The questions you are raising about populism and the far right are also very interesting. The reason why I started at some point above to deplore ‘far-right populism’ is because I thought that populism of itself may not necessarily be deplorable. I note in this respect that one of the major policies of the new Italian coalition is to bring in a universal citizens’ income. Surely a policy which many of us want for Britain?

  • Peter Martin 5th Jun ’18 – 7:49am………………………..And, to be fair to the 80’s Tory government they had much better reasons to adopt contractionary policies than does any EU govt now. Then inflation was a big problem and had to be squeezed out of the system. Unemployment touched 12% but that was only for a year or so…………………..

    Are the Thatcher years just a ‘history book’ lesson for you?

    Under Thatcher unemployment rose to the highest % level since the 1930s and stayed there for over 6 years. Between 1982 and 1986 unemployment averaged around 3 million (an average of over 12% of the workforce).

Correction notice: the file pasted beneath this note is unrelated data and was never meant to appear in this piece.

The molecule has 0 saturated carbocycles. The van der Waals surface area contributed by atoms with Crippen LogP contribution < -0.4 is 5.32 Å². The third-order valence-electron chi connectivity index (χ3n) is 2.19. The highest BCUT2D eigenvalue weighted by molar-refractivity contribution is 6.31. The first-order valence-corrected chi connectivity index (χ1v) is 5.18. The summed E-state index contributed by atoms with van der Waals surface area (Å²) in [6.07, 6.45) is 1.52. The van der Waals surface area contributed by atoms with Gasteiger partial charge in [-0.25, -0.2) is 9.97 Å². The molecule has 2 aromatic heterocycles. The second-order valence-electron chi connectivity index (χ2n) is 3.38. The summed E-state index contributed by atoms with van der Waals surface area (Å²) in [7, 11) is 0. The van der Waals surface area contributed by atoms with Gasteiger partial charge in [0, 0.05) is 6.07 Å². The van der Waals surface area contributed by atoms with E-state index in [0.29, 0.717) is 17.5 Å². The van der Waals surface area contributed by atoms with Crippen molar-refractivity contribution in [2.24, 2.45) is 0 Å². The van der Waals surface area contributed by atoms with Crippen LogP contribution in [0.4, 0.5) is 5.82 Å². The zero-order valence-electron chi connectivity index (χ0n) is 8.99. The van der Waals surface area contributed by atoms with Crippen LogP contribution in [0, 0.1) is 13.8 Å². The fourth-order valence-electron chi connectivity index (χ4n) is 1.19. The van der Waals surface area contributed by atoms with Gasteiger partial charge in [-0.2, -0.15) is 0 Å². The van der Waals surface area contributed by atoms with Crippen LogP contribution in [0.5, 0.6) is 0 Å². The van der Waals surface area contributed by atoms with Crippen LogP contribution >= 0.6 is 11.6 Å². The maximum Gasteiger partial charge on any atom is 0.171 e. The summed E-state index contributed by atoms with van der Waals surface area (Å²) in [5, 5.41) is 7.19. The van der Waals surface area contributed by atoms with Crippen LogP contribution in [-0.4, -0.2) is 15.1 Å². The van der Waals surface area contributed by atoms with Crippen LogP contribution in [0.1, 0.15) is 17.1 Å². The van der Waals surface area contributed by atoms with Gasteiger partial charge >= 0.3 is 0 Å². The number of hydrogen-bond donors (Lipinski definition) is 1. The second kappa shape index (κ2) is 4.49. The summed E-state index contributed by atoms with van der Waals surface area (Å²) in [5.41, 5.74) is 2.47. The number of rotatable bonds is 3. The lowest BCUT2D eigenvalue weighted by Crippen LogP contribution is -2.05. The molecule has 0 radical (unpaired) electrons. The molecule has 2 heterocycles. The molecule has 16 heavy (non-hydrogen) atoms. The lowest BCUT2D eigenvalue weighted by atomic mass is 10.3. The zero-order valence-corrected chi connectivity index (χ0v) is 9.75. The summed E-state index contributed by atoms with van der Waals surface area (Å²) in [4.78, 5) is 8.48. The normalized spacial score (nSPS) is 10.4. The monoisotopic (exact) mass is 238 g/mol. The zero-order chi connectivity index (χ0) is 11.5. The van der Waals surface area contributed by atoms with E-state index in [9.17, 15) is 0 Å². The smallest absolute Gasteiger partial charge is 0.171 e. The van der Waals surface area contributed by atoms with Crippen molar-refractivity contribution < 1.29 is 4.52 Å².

• Peter Martin 5th Jun '18 - 10:17am

    @ Katharine, @ Joe

    I probably should have made it clearer that I was referring to EU imposed austerity. That does affect us too, even though we aren’t in the eurozone. So, whereas the Labour and Lib Dem parties do speak out, to some extent, against UK austerity there aren’t many of us who spoke out against what was happening in Greece three years ago. I thought the lack of support given to the Greek Govt was particularly embarrassing from a left perspective.

    EU imposed austerity has two effects on us. For starters, it has created an asymmetric migration pattern which might just have had more than a slight impact on the referendum result! Also it creates depressed markets in the EU which isn’t good for our exporters. This means our trade pattern is highly asymmetric too, which, in turn, gives us a debt problem. Someone has to borrow to pay the net import bill. If the Govt doesn’t want to borrow, then pushing the borrowing requirement on to the private sector isn’t a solution.

    Conceivably, it could be possible for austerity to take more away from those who are doing OK than it is from the poor. If you haven’t got much to start with then its difficult to take away what you haven’t got! But the net effect is always felt more acutely by the less well off. I don’t think many people were taken in by Cameron’s “We are all in it together” line.